This is very neat, but if you want to see a true (human) master at work, check out Mark Ferrari's GDC talk here: https://youtu.be/aMcJ1Jvtef0
I'd love to see an algorithm that could approximate this degree of mastery :)
The problem is that none of these posterisation algorithms (reducing bit depth of channels and optionally dithering) match the quality of somebody placing the pixels by hand. It always looks more like 'deep fried' images as opposed to pixel art. None of the samples are appealing (except for perhaps that one with palm trees).
I would look at them more as a tool that you could use as part of your toolset rather than a complete replacement.
You can put an image through it and then do manual touch ups, copy and paste other images and so on and start building a composition.
The Blade Runner one is missing the buildings, robocop has no mouth, BJ is missing part of the right side of his head.
Just started watching that talk, lots of extremely impressive artworks, I'd never heard of the colour cycling techniques he talks about before which are very neat.
Wow, sorry to be blunt but 1) it looks AWFUL. I didn't expect it to robustly-successfully redraw sources but this is just a dismal implementation of depth-reduction. 2) Its offensive, insulting, to say that this converts into 'pixel art'. 3) Not only that but it is trivial. I'm sure almost anyone reading will have done something at this level for interest in two or three lines and then abandoned it seeing how bad it looks. As a pallet cleanser (ha) here's an article about actually good low-color automated processing https://bisqwit.iki.fi/story/howto/dither/jy/
That's an amazing article. I had to dither all the 24-bit color sprite assets from the artists, when I was a video game developer in the 90s, into a single 256-color palette that was hand-picked. I just used a simple euclidian-distance algorithm and thought I was clever.
As always with HN I come out looking like an imposter!
Now you can generate cheezy NFT art from public domain images.
I wonder if one alternate approach could perhaps be to do image segmentation on the original image, decide what segments are important enough to be preserved, and then, using other techniques to do the downscaling and color choosing, but while enforcing an additional constraint of sufficient contrast between the downscaled versions of the different segments? Like, if some detail would, if scaled down proportionally with everything else would become too small to make out, but where by making it a bit bigger than it should be would remain both recognizable, while still fitting ok within whatever larger thing?
E.g. converting lips into a row of pixels when necessary. Similarly with eyes.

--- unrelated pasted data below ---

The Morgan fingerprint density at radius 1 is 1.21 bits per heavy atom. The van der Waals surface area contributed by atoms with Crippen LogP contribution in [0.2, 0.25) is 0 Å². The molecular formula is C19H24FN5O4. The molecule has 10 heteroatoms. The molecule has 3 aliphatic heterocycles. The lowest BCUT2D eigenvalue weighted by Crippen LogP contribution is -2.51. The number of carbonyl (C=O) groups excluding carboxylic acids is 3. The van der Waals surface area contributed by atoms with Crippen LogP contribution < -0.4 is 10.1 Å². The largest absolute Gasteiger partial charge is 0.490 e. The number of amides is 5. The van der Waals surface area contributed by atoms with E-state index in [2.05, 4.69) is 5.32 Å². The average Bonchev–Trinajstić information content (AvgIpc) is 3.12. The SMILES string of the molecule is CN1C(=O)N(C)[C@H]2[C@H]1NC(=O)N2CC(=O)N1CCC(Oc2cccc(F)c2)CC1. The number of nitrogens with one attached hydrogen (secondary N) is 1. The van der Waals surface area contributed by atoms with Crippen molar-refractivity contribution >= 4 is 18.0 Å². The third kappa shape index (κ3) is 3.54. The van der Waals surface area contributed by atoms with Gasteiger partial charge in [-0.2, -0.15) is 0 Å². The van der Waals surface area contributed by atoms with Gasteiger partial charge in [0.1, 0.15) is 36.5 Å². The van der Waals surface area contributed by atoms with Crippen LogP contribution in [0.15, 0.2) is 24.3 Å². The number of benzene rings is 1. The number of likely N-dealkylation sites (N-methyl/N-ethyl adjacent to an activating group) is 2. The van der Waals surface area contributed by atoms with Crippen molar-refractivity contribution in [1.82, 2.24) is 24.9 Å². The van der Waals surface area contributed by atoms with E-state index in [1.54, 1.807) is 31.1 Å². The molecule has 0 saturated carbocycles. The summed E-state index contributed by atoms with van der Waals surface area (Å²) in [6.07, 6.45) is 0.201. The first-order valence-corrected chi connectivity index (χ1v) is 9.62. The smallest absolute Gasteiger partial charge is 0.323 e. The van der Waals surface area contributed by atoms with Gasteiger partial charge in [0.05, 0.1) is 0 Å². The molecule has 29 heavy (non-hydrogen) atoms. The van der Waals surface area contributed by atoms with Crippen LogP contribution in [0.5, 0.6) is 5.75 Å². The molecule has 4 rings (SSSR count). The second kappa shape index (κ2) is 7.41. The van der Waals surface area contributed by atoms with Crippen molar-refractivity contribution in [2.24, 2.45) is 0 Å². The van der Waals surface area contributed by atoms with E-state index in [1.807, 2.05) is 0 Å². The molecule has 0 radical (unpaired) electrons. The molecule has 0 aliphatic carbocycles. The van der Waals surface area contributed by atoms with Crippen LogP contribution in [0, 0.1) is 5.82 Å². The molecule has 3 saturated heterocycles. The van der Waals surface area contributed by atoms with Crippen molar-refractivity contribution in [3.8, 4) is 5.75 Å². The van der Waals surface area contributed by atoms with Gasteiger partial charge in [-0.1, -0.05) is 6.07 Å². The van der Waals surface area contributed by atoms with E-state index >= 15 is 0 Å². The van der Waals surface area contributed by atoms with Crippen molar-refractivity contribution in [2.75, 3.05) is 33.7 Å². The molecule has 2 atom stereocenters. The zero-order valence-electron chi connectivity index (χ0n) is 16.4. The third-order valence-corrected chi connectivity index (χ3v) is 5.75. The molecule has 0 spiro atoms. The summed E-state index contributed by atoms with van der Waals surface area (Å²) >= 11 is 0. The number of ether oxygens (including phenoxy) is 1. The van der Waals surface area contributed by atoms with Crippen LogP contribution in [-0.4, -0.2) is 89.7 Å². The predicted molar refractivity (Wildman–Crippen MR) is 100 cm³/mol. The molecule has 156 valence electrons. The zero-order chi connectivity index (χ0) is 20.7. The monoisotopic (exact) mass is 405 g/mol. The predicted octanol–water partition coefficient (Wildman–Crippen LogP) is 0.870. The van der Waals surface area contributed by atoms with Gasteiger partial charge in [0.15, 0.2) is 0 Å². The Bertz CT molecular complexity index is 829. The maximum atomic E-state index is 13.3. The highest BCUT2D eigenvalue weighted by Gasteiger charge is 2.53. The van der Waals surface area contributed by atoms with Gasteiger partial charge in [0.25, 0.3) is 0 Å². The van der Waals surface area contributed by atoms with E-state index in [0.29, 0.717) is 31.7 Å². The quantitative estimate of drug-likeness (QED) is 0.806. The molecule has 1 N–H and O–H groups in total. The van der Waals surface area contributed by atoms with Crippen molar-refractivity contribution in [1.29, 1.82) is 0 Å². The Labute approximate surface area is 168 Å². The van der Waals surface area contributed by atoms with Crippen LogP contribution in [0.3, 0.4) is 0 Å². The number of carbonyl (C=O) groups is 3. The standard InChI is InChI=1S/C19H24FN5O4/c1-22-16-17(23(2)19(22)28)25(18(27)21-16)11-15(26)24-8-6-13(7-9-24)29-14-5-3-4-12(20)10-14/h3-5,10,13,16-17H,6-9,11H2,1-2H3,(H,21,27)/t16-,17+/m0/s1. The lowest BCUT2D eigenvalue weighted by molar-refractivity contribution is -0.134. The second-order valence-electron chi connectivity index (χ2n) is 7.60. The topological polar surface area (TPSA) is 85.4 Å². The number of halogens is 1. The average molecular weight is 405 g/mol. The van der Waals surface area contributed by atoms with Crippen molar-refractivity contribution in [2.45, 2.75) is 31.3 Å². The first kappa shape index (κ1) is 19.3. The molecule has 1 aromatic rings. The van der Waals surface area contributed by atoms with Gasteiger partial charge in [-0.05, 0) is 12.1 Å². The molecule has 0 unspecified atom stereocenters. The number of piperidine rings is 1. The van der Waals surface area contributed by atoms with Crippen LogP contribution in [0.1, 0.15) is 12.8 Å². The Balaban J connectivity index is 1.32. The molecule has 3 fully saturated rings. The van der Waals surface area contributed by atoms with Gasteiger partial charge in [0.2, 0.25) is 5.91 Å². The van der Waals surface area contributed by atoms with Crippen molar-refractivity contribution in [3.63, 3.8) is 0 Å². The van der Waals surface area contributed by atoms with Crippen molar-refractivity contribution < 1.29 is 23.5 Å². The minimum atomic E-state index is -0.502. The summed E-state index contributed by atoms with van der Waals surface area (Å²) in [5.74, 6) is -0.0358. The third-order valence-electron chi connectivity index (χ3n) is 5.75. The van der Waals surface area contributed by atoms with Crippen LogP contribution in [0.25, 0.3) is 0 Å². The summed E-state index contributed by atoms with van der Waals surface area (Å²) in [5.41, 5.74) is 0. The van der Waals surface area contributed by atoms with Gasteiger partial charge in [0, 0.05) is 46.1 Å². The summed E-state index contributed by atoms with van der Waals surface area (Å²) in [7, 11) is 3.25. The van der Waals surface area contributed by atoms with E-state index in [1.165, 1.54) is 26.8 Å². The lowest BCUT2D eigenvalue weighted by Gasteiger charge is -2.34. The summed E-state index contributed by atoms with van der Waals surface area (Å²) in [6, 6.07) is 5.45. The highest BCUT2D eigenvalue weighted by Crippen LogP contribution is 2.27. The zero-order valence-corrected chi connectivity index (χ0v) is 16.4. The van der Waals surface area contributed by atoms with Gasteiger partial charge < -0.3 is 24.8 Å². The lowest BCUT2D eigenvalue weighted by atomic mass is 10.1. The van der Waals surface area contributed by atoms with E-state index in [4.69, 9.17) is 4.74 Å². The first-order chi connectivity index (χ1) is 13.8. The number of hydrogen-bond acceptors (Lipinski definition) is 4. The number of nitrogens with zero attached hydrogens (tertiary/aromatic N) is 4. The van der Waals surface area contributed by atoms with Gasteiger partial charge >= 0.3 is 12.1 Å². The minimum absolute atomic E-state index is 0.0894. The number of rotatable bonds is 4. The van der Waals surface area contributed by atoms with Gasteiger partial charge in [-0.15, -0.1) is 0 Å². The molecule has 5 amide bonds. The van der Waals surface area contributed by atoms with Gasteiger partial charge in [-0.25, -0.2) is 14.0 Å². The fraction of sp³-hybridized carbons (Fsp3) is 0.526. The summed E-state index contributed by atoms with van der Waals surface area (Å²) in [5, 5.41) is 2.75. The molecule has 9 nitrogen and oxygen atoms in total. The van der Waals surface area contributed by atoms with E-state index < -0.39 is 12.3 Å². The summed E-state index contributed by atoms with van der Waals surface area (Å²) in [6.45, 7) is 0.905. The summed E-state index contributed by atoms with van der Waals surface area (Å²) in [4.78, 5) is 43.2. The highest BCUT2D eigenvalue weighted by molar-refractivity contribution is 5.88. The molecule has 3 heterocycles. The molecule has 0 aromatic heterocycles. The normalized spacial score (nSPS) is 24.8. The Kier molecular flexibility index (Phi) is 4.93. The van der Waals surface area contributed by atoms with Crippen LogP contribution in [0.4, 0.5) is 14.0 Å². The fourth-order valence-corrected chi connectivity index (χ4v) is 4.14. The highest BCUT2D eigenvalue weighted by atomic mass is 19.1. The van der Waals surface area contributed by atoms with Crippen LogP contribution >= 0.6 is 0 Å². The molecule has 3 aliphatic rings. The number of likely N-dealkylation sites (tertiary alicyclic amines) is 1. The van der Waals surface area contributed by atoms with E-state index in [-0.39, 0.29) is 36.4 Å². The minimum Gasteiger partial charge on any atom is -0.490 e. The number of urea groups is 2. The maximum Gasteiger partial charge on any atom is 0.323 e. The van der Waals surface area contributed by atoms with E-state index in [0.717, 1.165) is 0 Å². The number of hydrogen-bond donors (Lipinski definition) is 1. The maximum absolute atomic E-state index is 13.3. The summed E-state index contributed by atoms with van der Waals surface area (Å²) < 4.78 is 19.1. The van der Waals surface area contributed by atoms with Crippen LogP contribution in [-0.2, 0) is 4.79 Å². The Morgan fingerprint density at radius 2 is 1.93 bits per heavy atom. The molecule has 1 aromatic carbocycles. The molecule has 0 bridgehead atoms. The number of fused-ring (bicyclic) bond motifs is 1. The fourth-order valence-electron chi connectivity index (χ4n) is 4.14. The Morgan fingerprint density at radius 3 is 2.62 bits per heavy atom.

This may be 8 bit, but it's not pixel art.
"I made a program that makes images look worse" seems like a realistic, but weird claim.
And accurate. It's just re-scaling and palette indexing, no different than what people toyed around with using Photoshop in 1998. It looks nothing at all like hand-pixeled art.
> Pyxelate downsamples images by (iteratively) dividing it to 3x3 tiles and calculating the orientation of edges inside them. Each tile is downsampled to a single pixel value based on the angle the magnitude of these gradients, resulting in the approximation of a pixel art. This method was inspired by the Histogram of Oriented Gradients computer vision technique.
> Then an unsupervised machine learning method, a Bayesian Gaussian Mixture model is fitted (instead of conventional K-means) to find a reduced palette. The tied gaussians give a better estimate (than Euclidean distance) and allow smaller centroids to appear and then lose importance to larger ones further away. The probability mass function returned by the uncalibrated model is then used as a basis for different dithering techniques.
> Preprocessing and color space conversion tricks are also applied for better results.
But yeah for all the effort, it doesn't look that much better than just exporting with a small palette and positional dithering.
I'm kinda curious how this compares to imagemagick -> limit the colorspace. Though getting imagemagick to produce some of those styles of images may be difficult or impossible (like the purple/pink pattern on the bottom left corgi).
Interactive demo here (which is how I became aware of the submitted repo, although neither are created by me): https://huggingface.co/spaces/akhaliq/Pyxelate
The images on that page are much lower color than 8 bit.
8-bit color is 256 total colors on the image. A combination of a good pallet and dithering can be very photorealistic.
I believe the "8-bit" descriptor is intended to reference 8-bit video game systems like the NES, but that seems poorly communicated in the project.
This reminds me of a tool in the BBS days that would convert a GIF into ANSI Art. (I think it was called gif2ansi)
One case in which ANN intervention could possibly discard unwanted results.
tbh I was looking into experimenting into this. Filtering bad results is how DALL-E works so it's not a crazy idea.
Subsampling and dithering the shit out of something does not pixel art make. It's called "art" for a reason